It looks like Forbes was right when it reported in late 2010 that 2011 would be a year of mergers and acquisitions. We’ve seen a significant number of clients announcing mergers with and acquisitions of both competitors and complementary players, and while the motivations are varied – expanded product line, geographic reach, removal of a weak competitor – one question always seems to come up.
What do we do with the brands we just acquired?
It’s amazing how much hand-wringing and downright dysfunction this seemingly simple issue creates. But there’s a lot at stake. Executive (and often times founder) reputation, employee identity, investor confidence and of course customer expectations all come into play when two companies with strong brands come together.
It’s also the time for mistakes. Companies often find themselves dealing with the consequences of poor post-merger branding decisions long after the executive earn-out ends. Here’s some advice we try to give our clients when they’re making branding decisions after the deal closes.
1. Take anecdotes with a grain of salt
When Acme Company buys Zeta Industries, you can pretty much plan on the VP of Marketing and VP of Sales from Zeta telling Acme executives that Zeta has a strong brand and that Zeta’s customers will defect if Zeta goes away. Not doing so would basically say that marketing and sales at Zeta was ineffective – not exactly the way to endear yourself to your new owner. You’ve got to take anecdotes from sales and marketing with a grain of salt. Instead, do the research. You’ve got too much at stake not to talk to customers yourself. And remember, just because they like Zeta doesn’t mean they’re not open to change.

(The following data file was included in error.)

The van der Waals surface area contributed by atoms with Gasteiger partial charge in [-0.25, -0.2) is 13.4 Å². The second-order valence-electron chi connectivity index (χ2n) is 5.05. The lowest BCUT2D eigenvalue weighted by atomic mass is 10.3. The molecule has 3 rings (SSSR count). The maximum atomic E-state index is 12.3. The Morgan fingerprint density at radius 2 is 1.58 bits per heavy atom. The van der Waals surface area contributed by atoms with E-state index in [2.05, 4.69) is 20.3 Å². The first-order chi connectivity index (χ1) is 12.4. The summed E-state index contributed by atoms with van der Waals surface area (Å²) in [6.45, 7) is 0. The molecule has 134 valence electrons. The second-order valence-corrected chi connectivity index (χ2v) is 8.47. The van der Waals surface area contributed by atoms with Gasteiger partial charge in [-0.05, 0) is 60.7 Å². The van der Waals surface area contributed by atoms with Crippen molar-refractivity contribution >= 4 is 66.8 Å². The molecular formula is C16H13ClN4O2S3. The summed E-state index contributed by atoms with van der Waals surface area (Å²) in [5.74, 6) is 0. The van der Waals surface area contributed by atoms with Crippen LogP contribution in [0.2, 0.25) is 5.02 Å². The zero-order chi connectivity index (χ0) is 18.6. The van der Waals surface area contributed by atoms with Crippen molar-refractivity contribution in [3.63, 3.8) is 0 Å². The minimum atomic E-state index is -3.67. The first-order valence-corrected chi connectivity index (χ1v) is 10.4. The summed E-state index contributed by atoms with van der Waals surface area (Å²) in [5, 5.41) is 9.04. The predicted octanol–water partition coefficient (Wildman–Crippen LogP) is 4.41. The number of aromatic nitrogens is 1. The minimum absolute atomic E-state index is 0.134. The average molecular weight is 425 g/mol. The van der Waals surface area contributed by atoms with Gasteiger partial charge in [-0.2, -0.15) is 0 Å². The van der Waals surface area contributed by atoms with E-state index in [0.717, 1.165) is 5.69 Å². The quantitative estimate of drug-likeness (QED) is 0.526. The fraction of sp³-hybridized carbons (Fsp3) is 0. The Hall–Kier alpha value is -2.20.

2. You don’t need to act hastily – but you DO need to act
The absolute worst time to make decisions about branding is during the negotiation process, and I can pretty much see the storm coming when there’s a message in the news release saying “there will be no changes to any Zeta product names or brands.” Making absolute commitments like these results in a mess down the road – usually a menagerie of brands that don’t fit well together. You don’t have to act immediately – customers, employees and investors all recognize that there’s integration work to be done post-merger – but make sure that you have a plan in place to make any necessary branding transitions.
3. You didn’t just buy a brand – you bought what’s behind it
If indeed the company you just bought does have a strong brand, make sure you take a long, hard look how that brand came to be. You’ll often find that it wasn’t a quirky ad campaign, fancy logo, or bang-up Web site that built the brand. Instead, it was likely a product or service that filled a real market need, available in the way the customer wants it, at a price that matches the value, from a company with unique personality and differentiation. Regardless of whether or not you keep the brand name, remember that you bought what’s behind it, and you don’t want to squander it.